In this seventh instalment of Repeater’s short guide to radical independent bookshops, we spoke to Lee, Bookseller at Printed Matter Bookshop in Hastings.
What is your origin story?
During the many years of working in the homelessness field since my early 20s, I developed the idea of opening a radical bookshop, frequenting many myself and running stalls at both gigs and the annual London Anarchist Bookfair. As Hastings didn’t have a radical bookshop and my partner and I had decided to move here, I took a punt on opening one in 2017. I still work in homelessness to get an income and run the shop part-time from Thursday to Saturday.
What is the mission of Printed Matter Bookshop? Do you have a particular set of values?
The shop was set up to provide interesting books on a variety of subjects that you don’t see in many shops. I didn’t just want to sell the “bestsellers”; I wanted to choose books that make people think, learn new things and expand their range of thinking and knowledge.
Do you specialise in specific titles or genres? How do you decide what to buy-in and sell?
Yes, I stock many books on social history, black culture, current affairs and alternative economics. I have read some of the books myself over the last 30 years, but others are suggestions from other people and ones that I’d like to read when I find the time. I enjoy books on subcultures and aim to provide both books and music on a variety of these. As someone who enjoys playing records, I also share the shop with second-hand record sellers, based in the shop’s basement, and sell new reissues of early reggae, soul, 60s R&B and jazz.
Without the support of the community, Printed Matter Bookshop would simply close like many others.
Do you ever host events and, if so, what do you have lined up?
I’ve hosted lots of book events over the past four years, provided book stalls at talks and run a radical book club. When the lockdown hit I ceased the events but I am slowly starting the book club and events back up again. No more events are confirmed as yet but I have a couple in the pipeline over the next few months.
How do you develop a relationship with the local community in Hastings? Do you have regular customers?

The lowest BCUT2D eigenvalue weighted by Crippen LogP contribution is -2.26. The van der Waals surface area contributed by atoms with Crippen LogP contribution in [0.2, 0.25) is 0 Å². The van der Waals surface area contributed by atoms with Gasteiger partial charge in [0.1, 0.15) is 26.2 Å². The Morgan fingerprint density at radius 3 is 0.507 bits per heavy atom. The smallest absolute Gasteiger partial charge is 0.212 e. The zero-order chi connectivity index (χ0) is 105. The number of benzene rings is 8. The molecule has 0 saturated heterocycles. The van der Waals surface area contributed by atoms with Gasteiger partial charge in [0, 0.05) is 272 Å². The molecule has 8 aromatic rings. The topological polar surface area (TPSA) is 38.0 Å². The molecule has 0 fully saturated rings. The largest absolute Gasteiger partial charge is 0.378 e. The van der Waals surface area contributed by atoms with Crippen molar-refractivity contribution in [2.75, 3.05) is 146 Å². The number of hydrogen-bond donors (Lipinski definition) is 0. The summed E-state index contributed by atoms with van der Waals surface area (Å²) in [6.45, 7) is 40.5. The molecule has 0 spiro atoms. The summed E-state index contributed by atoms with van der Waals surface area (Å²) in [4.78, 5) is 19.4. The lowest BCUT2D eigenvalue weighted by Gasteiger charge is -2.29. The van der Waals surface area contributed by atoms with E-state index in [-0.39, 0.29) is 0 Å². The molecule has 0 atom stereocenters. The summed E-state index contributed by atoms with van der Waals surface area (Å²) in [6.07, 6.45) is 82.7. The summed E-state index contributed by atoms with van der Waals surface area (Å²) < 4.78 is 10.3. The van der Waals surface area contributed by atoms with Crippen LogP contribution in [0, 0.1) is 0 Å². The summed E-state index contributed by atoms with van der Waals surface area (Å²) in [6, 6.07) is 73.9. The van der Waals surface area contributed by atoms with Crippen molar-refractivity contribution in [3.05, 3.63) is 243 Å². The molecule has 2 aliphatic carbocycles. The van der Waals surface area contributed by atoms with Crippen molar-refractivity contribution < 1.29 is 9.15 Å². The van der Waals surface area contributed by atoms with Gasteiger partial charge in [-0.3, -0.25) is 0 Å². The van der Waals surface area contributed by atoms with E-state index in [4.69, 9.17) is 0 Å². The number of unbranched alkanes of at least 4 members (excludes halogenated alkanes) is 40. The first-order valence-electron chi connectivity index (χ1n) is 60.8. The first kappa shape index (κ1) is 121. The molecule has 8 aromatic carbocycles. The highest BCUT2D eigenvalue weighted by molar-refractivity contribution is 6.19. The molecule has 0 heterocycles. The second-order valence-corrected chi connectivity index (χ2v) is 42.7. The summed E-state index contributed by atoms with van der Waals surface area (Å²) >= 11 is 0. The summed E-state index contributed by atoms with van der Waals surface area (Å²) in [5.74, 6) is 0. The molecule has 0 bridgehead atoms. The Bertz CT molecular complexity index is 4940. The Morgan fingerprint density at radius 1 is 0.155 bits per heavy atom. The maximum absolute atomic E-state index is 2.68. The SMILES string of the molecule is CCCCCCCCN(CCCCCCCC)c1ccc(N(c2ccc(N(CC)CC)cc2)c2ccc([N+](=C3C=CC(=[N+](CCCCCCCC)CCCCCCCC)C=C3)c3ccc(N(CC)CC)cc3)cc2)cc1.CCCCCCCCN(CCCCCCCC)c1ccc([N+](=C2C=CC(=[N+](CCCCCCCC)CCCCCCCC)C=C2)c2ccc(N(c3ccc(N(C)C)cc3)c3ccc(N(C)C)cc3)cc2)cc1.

I chat with local folk who come into the shop, finding out what their interests are and what books they like to read. They then in turn attend the book club and events that I run. Some of these customers have become my friends. I have a core of regular customers who prefer for me to order their books rather than buy online. I also have some occasional regulars and a few who don’t use the internet at all; I assist them all with books, music and films.
Without the support of the community, Printed Matter Bookshop would simply close like many others. People will come in just for a chat sometimes as they feel that they can talk to me; sometimes it’s nice to be that listening person who will chat to someone over a coffee.
Why do you think independent bookshops like Printed Matter Bookshop are important?
Independent bookshops are important because they fight back against a monopoly power like Amazon, a company which would take control of all aspects of our lives if allowed. A short sentence by Chomsky in the 90’s has always resonated with me; “Beware the power of private tyranny”.
Independent shops can offer an alternative cultural and economic presence in towns and give people a reason to visit other areas in order to find interesting shops. There would be nothing worse than visiting towns across the country that contain the same chain stories and look identical, also lacking decent shops because the community has boycotted them to shop online and thus take part in their own decline.
How would you summarize Printed Matter Bookshop and your work in 3 words?
Hastings’ Cultural Hub.
You can find out more about Printed Matter Bookshop by clicking here.
Interview by Immy Higgins.
Featured image credit: Printed Matter Bookshop